Tandberg Takes Video Conferencing to Small and Midmarket BusinessBy Jessica Davis | Posted 2009-06-18 Email Print
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As business travel budgets have been cut to the bone, more businesses, large and small, have been looking to video conferencing to replace some travel. Now Tandberg has released two product bundles targeted at the small and midmarket business space and at enterprises looking to equip branch offices. Tandberg's products are offered at price points previously only served by rivals such as Polycom and LifeSize.
As travel budgets have been cut to the bone, plenty of companies large and small have been considering the benefits of implementing video conferencing systems, a technology that can help them realize the new business mantra, "do more with less."
And video conferencing does seem to be on the precipice of more widespread adoption, driven by the poor economic conditions, the availability of ubiquitous broadband and public networks, plus more choices in video conferencing equipment at lower price points.
To help capture some of that market, Tandberg this week introduced Tandberg Quick Set C20, a high resolution video conferencing solution that the company is aiming at small business and midmarket business. It’s Tandberg’s first foray into that market segment, one that it says analysts are predicting will lead the economy out of recession.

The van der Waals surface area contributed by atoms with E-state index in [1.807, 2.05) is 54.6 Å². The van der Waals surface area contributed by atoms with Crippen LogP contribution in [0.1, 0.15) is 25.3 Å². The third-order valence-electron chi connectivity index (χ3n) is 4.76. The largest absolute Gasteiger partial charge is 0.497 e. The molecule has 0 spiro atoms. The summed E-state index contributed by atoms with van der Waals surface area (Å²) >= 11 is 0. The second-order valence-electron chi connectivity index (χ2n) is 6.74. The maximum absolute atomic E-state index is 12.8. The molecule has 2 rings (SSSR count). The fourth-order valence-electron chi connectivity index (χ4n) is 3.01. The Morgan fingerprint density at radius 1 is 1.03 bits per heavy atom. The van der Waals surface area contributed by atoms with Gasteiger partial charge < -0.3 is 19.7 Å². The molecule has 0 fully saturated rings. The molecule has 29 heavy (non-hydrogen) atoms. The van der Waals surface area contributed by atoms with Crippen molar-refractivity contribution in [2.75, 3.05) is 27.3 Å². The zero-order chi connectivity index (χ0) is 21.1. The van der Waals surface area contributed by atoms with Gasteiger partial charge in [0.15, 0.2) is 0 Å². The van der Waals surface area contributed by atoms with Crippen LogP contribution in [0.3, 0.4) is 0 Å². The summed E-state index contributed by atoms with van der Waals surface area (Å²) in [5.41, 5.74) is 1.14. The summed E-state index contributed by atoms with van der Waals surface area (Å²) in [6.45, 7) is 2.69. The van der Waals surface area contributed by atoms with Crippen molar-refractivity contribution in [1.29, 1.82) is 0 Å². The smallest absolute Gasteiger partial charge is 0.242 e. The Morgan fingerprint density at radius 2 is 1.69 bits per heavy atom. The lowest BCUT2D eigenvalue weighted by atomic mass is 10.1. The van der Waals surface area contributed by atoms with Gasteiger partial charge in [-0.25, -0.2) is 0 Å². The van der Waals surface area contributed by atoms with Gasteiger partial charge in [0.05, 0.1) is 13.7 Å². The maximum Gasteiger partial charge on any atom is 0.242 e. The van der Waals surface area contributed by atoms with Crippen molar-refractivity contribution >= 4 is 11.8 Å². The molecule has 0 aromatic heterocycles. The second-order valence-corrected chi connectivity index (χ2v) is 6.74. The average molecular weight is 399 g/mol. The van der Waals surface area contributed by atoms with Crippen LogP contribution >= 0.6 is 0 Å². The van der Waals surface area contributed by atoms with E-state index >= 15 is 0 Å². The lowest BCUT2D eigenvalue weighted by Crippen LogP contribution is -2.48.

Tandberg solution provider channel partner Providea believes that Tandberg’s new market entries, the Tandberg Quick Set C20 and the Tandberg Quick Set C20plus, reach an area of the market where Tandberg hasn’t gone before, and one where its rivals LifeSize and Polycom have been doing all the business.
The product at this price point, $7,900 for the basic system and $9,900 for the plus system, reaches not only small business and midmarket business, but also has a great deal of potential for large enterprises looking to equip their branch offices with video conferencing says Todd Luttinger, president of solution provider Providea, which specializes in video conferencing implementations and works with Tandberg, Polycom and LifeSize.
"This [price point] is a growing segment of the market," Luttinger tells Channel Insider. "With price points where they are now and the functionality and quality, it’s getting more people interested in deploying video conferencing where before they would think it wasn’t affordable, or that the equipment they could afford wasn’t that good."
Plus, the economy is driving companies to look at alternatives to travel.
"Companies are absolutely mandating travel restrictions," Luttinger says. The combination of quality, price points, and the economic impact on travel is driving the video conferencing market into a new realm.
"It’s pushed this industry to a new place from where I’ve ever seen it, and I’ve been in it a long time," says Luttinger.
Both the Tandberg Quick Set C20 and the Tandberg Quick Set C20plus include a codec, a high resolution camera, a remote control and a microphone. The difference between the two is in the camera. The basic version offers a camera with 4x zoom while the enhanced version offers a camera with 12x zoom.
A software upgrade at $3,000 enables either system to display up to 1080p at 30 frames per minute or 720p at up to 60 frames per minute. The option for dual monitors is $2,000 and enables one monitor to show the meeting participants while the other serves as a collaboration tool.
Peter Nutley, Tandberg's director of global marketing tells Channel Insider that his company is planning more announcements targeted at the small business and midmarket business space in the coming months, but he declined to offer specifics.
"We are seeing a lot of opportunity in the SMB space," he says. "SMBs have a desire to appear larger and to have the same tools that larger companies have. Video is a key part of that."